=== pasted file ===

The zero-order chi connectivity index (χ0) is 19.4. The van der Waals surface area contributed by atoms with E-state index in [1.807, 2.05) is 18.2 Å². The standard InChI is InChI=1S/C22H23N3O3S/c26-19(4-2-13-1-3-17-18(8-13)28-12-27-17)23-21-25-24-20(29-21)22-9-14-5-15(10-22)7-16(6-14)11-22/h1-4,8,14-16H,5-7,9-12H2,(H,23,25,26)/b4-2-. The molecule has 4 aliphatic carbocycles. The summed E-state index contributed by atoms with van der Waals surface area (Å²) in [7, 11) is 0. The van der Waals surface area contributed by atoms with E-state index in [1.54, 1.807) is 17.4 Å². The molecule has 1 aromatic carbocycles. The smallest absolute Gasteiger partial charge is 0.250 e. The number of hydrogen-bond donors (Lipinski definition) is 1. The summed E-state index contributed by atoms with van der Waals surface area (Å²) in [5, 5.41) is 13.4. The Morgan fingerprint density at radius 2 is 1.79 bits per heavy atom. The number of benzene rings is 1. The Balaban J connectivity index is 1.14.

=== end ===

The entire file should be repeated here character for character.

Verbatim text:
The zero-order chi connectivity index (χ0) is 19.4. The van der Waals surface area contributed by atoms with E-state index in [1.807, 2.05) is 18.2 Å². The standard InChI is InChI=1S/C22H23N3O3S/c26-19(4-2-13-1-3-17-18(8-13)28-12-27-17)23-21-25-24-20(29-21)22-9-14-5-15(10-22)7-16(6-14)11-22/h1-4,8,14-16H,5-7,9-12H2,(H,23,25,26)/b4-2-. The molecule has 4 aliphatic carbocycles. The summed E-state index contributed by atoms with van der Waals surface area (Å²) in [7, 11) is 0. The van der Waals surface area contributed by atoms with E-state index in [1.54, 1.807) is 17.4 Å². The molecule has 1 aromatic carbocycles. The smallest absolute Gasteiger partial charge is 0.250 e. The number of hydrogen-bond donors (Lipinski definition) is 1. The summed E-state index contributed by atoms with van der Waals surface area (Å²) in [5, 5.41) is 13.4. The Morgan fingerprint density at radius 2 is 1.79 bits per heavy atom. The number of benzene rings is 1. The Balaban J connectivity index is 1.14.